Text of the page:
Technology stocks pushed the S&P 500 and Nasdaq higher on Thursday, driven by Apple shares as the iPhone maker became the first publicly traded U.S. company worth a trillion dollars.
Apple Inc. (AAPL.O) extended its post-earnings rally, gaining 2.9 percent and pushing its market value across the trillion-dollar threshold.
“It’s a good sign for the market and the economy,” said Kim Forrest, senior portfolio manager at Fort Pitt Capital Group in Pittsburgh. “Because even though today we’re talking about the impact of trade or currency war, an issue with China, Apple, who makes most of their products in China, is hitting this.”
The smartphone maker led the S&P technology index 1.4 percent higher, the biggest percentage gainer among the 11 major sectors of the S&P 500.
Among the other members of the so-called FAANG group of momentum stocks, Facebook Inc. (FB.O) rose 2.7percent, Alphabet Inc. (GOOGL.O) edged up 0.7 percent, Netflix (NFLX.O) rose 1.8 percent and Amazon.com (AMZN.O) advanced 2.1 percent.
The tech sector’s gain helped offset escalating trade tensions, as China urged the United States to “calm down” after U.S. Trade Representative Robert Lighthizer said he had been directed to increase previously proposed tariffs on Chinese imports. At a news briefing, China’s foreign ministry spokesman called the United States’ tactics “blackmail.”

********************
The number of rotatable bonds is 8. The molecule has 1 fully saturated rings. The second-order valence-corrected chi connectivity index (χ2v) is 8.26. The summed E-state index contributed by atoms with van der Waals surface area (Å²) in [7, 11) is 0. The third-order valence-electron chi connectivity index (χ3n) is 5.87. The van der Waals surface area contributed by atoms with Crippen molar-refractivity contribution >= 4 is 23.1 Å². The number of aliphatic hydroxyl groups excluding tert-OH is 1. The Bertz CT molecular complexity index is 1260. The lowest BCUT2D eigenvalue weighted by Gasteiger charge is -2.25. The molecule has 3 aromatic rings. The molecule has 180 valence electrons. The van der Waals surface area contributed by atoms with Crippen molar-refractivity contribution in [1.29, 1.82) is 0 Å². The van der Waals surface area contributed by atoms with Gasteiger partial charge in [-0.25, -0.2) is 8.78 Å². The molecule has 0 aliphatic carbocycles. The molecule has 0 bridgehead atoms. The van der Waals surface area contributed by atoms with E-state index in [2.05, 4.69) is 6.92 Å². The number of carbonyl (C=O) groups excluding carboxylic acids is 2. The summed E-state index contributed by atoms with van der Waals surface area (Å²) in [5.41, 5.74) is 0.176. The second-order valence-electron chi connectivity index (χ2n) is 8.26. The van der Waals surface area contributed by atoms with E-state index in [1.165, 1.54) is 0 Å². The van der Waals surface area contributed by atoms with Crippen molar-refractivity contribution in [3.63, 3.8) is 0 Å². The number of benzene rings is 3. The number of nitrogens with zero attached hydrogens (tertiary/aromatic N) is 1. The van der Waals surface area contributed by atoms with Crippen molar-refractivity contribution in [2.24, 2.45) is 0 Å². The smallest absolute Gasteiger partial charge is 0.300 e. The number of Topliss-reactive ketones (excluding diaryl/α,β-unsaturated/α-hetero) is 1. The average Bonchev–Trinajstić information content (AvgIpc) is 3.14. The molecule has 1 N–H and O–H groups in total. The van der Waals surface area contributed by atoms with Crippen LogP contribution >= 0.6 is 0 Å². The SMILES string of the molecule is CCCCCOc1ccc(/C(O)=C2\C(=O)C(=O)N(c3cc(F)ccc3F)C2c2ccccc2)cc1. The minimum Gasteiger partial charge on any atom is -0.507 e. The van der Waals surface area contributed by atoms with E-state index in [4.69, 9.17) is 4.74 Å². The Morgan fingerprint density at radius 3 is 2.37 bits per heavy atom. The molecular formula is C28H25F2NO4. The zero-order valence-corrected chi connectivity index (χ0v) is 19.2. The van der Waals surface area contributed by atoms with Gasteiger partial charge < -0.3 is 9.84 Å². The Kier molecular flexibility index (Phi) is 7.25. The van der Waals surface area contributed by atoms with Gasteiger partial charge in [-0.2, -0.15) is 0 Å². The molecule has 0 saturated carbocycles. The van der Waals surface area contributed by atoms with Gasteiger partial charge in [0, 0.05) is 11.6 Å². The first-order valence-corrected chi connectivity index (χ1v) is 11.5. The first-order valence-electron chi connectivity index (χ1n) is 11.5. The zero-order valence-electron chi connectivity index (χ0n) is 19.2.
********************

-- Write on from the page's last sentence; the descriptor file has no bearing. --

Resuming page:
“The tariff rhetoric is always important to monitor,” said Bucky Hellwig, senior vice president at BB&T Wealth Management in Birmingham, Alabama. “But more importantly, what’s the effect on the market?”
“We get a sell-off on some event, and the market comes right back,” Hellwig added.
Trade-sensitive industrial companies, including Boeing Co. (BA.N) and Caterpillar Inc. (CAT.N), helped drag the blue-chip Dow slightly lower.
The Dow Jones Industrial Average fell 7.66 points, or 0.03 percent, to 25,326.16, the S&P 500 gained 13.86 points, or 0.49 percent, to 2,827.22 and the Nasdaq Composite added 95.40 points, or 1.24 percent, to 7,802.69.
Shares of Tesla Inc. (TSLA.O) jumped 16.2 percent after quarterly results convinced investors of future profitability and Chief Executive Elon Musk apologized for his behavior on the previous earnings call.
For the second-quarter reporting season, 79.7 percent of the 380 companies in the S&P 500 that reported so far have beaten consensus estimates, according to Thomson Reuters data.
Chemical producer DowDuPont Inc. (DWDP.N) posted profit that beat consensus estimates for the fourth straight quarter, driven by price increases and strong demand. But its stock fell 2.2 percent after the company warned of rising raw materials costs.
On the deal front, Cisco Systems Inc. (CSCO.O) announced it would buy venture capital-backed cyber security firm Duo Security for $2.35 billion in cash. Cisco stock rose 1.6 percent on the news.
Advancing issues outnumbered declining ones on the NYSE by a 1.41-to-1 ratio; on Nasdaq, a 1.58-to-1 ratio favored advancers.
The S&P 500 posted 14 new 52-week highs and five new lows; the Nasdaq Composite recorded 93 new highs and 100 new lows.
Volume on U.S. exchanges was 6.66 billion shares, compared with the 6.25 billion-share average over the last 20 trading days.
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